Read wheel size

How to read tire sidewall numbers to know tire size, rim size and more

Now playing: Watch this: Read your tires and know what you have


You can read automotive tires like a book if you know the language, and doing so will help you buy the best ones and get the most miles out of them. Our video above takes you through the entire secret world hiding in plain sight on the side of your tire, but here are a few highlights. 

Width, height and size

Perhaps the most commonly discussed piece of data about a tire is a number in the format "XXX/XXRXX," which describes a tire's size and shape in a somewhat arcane way. Using 235/55R18 as an example, 235 is the tread width in millimeters. The higher that first number, the wider the tire. The 55 is the height of the tire expressed as a percentage of the width we just saw. The lower this number, the shorter and more aggressively the tire sits on the wheel. The R means the tire is of radial construction (they all are) and the 18 is the diameter of wheel the tire fits, expressed in inches. This string is a real hodgepodge of numbers but it carries the essence of a tire's applicability.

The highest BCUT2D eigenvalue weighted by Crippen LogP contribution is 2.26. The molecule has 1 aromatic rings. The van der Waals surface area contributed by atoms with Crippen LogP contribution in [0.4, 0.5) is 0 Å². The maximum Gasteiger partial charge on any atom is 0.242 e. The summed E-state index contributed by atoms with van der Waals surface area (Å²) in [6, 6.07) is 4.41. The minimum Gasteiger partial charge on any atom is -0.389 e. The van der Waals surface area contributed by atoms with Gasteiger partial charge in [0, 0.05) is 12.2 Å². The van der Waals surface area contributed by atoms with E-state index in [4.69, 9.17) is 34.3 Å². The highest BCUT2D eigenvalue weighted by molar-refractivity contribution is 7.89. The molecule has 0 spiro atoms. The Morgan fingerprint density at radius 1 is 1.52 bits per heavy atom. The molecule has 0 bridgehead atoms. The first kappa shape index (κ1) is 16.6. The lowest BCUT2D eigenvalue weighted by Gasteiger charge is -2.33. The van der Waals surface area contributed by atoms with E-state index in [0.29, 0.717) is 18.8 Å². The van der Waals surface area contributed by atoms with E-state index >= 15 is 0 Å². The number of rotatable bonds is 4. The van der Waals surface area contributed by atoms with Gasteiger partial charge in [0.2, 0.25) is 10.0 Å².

Your tire's birthday

In smaller type, typically at the end of a line that begins with the letters DOT, you'll find a four-digit sequence like 3219. This reveals your tire's manufacturing date, expressed as the week of the year followed by the last two digits of that year. In this example "3219" means the tire was made in the 32nd week of 2019. This is important information because tires can run out of life long before they run out of tread: Heat, UV, ozone and the quality of the tire's materials can end a tire's safe usage life long before it fails the Lincoln penny tread test. The tricky part is knowing how old is too old.

This tire was made in the 14th week of 2017. The numbers before 1417 are manufacturing codes you or your tire installer should register to make sure you receive recall notices that apply to your rubber.

Emme Hall/Roadshow